This research report pertaining to the 172000-year-old river was published in Quaternary Science Reviews, a peer-reviewed scientific journal covering quaternary science.
The Thar Desert, the 17th largest in the world, covers 85 percent of area in India and 15 percent in Pakistan. Out of these 85 percent, Rajasthan covers 60 while Gujarat, Punjab and Haryana covers the rest 25 percent. The 172000-year-old river was discovered at Nal Quarry in the Bikaner area of the Thar Desert in Rajasthan. This area is around 200 km away from the nearest existing river. A deep deposit of river sands and gravels was discovered during a quarrying activity here. The team of researchers studied the different deposits of river sands and gravels besides considering other factors including results of satellite images to come to a conclusion.
According to the research study of the fluvial deposits, the desert landscape that we notice today was ‘distinctly different’ in ancient times. It might be a green fertile area where ‘Stone Age populations lived’. To quote India Times, “These findings predate evidence for activity in modern river courses across the Thar Desert as well as dried up course of the Ghaggar-Hakra River, the researchers said”. The research study suggests that the river activity in this region occurred around 172 to 140 thousand years ago.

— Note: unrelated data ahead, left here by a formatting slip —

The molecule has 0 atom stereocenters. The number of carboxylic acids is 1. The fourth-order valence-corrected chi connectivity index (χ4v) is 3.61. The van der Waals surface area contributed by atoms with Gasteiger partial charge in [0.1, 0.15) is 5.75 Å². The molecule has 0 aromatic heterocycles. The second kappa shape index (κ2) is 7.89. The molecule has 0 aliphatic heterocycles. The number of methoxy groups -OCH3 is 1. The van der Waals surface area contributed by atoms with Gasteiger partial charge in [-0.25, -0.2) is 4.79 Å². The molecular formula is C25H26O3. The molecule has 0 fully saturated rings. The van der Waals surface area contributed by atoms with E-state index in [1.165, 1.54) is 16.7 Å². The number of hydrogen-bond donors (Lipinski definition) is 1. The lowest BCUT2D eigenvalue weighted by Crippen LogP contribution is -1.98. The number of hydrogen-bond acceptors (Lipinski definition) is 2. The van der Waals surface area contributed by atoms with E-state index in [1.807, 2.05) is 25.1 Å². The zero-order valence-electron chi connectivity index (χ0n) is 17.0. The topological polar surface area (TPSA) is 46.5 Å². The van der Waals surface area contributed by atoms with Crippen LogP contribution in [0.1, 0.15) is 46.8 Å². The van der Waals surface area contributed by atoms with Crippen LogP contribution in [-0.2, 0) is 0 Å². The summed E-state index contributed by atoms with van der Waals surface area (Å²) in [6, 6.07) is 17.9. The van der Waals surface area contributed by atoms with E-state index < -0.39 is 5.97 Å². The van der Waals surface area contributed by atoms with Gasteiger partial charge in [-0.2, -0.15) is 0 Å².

The 172000-year-old river running through the central Thar Desert is indicative of the flourishing of an ancient civilization along its banks. It was an active river system. Migrations to this region might have taken place and the reverse probably happened when the river dried up. To further quote India Times, “The presence of a river running through the central Thar Desert would have offered a life-line to Paleolithic populations, and potentially an important corridor for migrations, they said”.
The findings suggest the now arid region once brimmed with life. Jimbob Blinkhorn from The Max Planck Institute for the Science of Human History said, as quoted in the India Times, “The Thar Desert has a rich prehistory, and we’ve been uncovering a wide range of evidence showing how Stone Age populations not only survived but thrived in these semi-arid landscapes…..We know how important rivers can be to living in this region, but we have little detail on what river systems were like during key periods of prehistory.”
Could this pre-historic 172000-year-old river be also the Saraswati? Only further research will tell!
Featured image (representation purpose only): Thar Desert image click by Yogaditya Singh Rawal; river image inserted is sourced from Google.